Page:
In the past, as an association, we have had leadership contest problems. We still remember the bitter fight between Yaw Boadu-Ayeboafoh and Yaw Owusu Addo, who were both senior journalists in Daily Graphic and GBC Radio and lawyers, for the position of president. In the midst of their acrimonious struggle for the position, the intervention of some senior members of the association, and most importantly the genuine concern of both Boadu-Ayeboafoh and Owusu Addo and their love for the association enabled them to stand aside. This led to election of Ajoa Yeboah Afari as the president.

The term and mandate of the current executive of the GJA led by Affail Monney, who took office on May 3, 2013, ended in May 2016. Surprisingly, Monney and his team are still in office in disregard of the conventions and practices, and also the constitution of the GJA. It appears Monney’s executive has deliberately not made the desired efforts to get elections held.

Eventually, and coming under intense pressure from some members, elections were scheduled for March 31, 2017. Unfortunately, some of the contestants including Lloyd Evans (for president) and Matthew Mac-Kwame (for vice-president) were under strange circumstances disqualified by the GJA Election Committee led by one of the very senior journalists, Ben Assorow.

On appeal to the GJA Elections Dispute Adjudication Committee (EDAC) led by Mr Boadu-Ayeboafoh, the disqualifications were quashed. One would have thought that with the completion of the work of the EDAC the elections would have come on. However, in another bizarre move by Assorow’s Election Committee, fresh nominations were opened for members wishing to contest for positions, despite the fact that the time for filing nominations had long past. I’m not aware of any cogent reason from the Election Committee why nominations were re-opened when the time had long elapsed.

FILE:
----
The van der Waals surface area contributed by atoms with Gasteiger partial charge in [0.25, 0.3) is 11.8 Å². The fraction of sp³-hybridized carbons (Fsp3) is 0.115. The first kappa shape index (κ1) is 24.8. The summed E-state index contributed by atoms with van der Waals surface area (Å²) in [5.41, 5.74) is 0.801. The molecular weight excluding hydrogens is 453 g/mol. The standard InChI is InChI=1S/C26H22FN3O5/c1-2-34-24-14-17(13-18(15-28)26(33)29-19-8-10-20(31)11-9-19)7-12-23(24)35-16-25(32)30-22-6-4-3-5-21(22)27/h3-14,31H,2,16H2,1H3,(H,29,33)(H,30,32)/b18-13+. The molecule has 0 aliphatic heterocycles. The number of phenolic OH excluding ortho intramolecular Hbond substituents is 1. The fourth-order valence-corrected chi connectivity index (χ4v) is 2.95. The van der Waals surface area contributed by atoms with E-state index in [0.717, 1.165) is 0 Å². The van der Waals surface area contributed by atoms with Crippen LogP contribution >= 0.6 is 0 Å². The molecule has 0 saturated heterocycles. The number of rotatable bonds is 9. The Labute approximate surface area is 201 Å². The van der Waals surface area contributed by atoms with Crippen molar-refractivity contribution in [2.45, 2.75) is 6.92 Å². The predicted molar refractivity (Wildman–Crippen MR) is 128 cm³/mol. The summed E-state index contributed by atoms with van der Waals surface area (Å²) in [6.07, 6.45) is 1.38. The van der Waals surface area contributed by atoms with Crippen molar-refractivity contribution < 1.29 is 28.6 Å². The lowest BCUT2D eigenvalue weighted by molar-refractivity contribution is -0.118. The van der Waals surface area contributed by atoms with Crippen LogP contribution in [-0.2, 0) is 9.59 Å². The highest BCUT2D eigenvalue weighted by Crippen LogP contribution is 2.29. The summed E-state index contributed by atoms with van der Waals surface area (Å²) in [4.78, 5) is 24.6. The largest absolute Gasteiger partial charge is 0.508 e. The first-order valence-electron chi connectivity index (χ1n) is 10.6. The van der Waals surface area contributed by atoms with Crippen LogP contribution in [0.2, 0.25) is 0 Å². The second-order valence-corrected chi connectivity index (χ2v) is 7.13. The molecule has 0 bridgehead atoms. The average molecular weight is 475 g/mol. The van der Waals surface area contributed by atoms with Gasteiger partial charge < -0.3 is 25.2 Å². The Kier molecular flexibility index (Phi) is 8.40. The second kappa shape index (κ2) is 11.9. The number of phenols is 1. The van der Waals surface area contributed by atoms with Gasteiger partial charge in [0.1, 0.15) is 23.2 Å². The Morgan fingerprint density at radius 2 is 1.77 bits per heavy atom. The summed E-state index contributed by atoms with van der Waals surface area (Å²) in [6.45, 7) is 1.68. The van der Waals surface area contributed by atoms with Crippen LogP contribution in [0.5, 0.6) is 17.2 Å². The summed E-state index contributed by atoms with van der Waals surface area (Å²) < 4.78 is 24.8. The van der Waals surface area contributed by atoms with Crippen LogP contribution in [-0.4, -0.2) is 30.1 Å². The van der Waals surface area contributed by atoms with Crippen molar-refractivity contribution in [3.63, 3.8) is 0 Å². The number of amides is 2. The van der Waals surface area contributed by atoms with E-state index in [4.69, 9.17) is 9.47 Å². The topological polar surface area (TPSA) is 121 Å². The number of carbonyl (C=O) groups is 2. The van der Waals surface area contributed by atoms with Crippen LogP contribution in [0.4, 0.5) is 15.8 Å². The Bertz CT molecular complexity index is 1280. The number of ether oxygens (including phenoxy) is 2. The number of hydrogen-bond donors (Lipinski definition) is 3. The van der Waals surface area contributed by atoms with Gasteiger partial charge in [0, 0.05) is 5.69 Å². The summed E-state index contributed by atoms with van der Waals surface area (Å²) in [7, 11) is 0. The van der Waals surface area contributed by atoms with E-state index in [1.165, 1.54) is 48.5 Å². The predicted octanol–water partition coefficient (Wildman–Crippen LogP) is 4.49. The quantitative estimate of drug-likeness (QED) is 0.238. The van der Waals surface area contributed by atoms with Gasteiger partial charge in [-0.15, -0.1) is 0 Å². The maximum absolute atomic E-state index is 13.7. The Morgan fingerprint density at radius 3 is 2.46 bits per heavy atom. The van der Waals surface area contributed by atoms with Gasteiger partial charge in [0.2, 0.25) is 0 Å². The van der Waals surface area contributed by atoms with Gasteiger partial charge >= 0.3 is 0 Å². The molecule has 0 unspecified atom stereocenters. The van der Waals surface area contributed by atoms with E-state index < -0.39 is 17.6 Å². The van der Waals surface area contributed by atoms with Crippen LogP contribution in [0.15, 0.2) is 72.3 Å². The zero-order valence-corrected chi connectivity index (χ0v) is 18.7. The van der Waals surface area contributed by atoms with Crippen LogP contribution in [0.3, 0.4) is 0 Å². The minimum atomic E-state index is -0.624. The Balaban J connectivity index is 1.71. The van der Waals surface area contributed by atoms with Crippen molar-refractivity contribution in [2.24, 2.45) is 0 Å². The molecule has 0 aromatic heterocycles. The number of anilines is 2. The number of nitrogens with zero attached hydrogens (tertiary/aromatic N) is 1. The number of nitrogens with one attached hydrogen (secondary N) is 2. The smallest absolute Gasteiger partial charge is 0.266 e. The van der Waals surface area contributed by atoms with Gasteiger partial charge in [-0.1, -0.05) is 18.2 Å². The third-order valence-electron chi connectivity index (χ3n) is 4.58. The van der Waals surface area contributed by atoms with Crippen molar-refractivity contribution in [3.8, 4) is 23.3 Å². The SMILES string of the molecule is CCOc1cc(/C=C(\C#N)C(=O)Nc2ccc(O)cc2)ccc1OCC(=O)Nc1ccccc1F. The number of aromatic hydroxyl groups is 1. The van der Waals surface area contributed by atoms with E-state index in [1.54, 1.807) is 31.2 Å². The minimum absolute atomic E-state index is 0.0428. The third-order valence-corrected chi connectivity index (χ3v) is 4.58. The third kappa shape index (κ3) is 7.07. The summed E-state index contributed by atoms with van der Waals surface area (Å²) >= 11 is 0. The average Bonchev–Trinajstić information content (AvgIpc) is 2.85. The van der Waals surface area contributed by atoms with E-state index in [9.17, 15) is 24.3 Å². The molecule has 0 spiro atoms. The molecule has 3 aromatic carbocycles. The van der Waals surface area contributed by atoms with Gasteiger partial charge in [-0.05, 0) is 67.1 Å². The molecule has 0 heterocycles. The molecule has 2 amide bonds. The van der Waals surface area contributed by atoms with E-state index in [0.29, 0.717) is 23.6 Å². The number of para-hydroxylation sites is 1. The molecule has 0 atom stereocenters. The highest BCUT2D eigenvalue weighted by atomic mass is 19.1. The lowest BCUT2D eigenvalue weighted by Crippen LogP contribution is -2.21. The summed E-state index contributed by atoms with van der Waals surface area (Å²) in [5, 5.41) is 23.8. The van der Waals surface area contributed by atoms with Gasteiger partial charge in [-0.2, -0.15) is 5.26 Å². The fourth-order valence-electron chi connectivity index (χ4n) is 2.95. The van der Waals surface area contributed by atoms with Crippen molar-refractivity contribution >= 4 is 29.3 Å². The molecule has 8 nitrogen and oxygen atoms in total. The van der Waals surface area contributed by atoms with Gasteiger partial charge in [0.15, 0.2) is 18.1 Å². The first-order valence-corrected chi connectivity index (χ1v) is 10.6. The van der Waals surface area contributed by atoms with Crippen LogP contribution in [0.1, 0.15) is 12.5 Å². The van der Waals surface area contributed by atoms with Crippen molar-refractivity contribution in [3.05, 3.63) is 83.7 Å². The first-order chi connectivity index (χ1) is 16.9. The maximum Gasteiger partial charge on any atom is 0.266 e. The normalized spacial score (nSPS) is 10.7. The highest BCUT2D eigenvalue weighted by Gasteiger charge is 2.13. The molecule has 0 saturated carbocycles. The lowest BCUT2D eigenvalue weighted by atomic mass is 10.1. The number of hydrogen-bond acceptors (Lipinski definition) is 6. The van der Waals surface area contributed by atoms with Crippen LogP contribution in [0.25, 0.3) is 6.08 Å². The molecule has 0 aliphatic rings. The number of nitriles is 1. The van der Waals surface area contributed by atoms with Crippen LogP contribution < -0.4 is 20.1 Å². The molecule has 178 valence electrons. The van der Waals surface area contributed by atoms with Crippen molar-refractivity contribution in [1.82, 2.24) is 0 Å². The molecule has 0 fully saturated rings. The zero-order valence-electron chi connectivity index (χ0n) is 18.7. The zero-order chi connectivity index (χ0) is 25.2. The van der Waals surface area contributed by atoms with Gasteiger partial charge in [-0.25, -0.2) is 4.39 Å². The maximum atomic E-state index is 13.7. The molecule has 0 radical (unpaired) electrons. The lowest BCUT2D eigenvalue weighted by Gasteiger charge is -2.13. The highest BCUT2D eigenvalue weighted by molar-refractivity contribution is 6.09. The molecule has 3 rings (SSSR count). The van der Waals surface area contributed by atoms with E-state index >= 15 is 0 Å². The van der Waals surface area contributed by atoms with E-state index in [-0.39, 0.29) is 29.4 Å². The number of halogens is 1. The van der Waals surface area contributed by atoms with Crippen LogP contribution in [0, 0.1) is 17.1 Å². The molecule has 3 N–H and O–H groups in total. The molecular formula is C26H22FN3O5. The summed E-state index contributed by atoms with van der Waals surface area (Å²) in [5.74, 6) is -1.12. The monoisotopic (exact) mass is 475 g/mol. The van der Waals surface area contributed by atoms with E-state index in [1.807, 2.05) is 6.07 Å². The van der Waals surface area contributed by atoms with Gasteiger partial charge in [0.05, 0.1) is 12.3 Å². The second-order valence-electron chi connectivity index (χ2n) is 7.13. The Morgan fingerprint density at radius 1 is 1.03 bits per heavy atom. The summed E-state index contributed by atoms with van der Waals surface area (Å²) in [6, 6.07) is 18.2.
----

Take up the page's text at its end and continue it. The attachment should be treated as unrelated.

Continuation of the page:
This action of Mr Assorow and his committee has brought the GJA to the crossroads of anarchy and disintegration, and nobody knows when the elections would be held. This situation calls for an urgent action by all concerned members of the GJA to restore the image of the association. In solving the current problem, Mr Affail Monney and his executive whose term and mandate ended last year, should immediately step down for an interim management committee (IMC) made up of some senior members of the association to be put in place. Also, the Ben Assorow Election Committee must be dissolved immediately since it has not lived up to the expectation of majority of members. It is generally due to the committee’s inconsistencies and apparent bias in favour of some contestants that had plunged the association into its present hopeless state.

The IMC which will take over the affairs of the association must also take over the conduct of the elections, fix a new date for voting, and supervise the elections and takeover of a new leadership. The IMC must allow all those who have already been cleared to contest without the need to re-open nominations.

The GJA needs a saviour urgently, and the saviour must be the members who must urgently ensure that an IMC is put in place without any further delay.

The author is a former Deputy General Secretary and acting General Secretary of the GJA. fasado@hotmail.com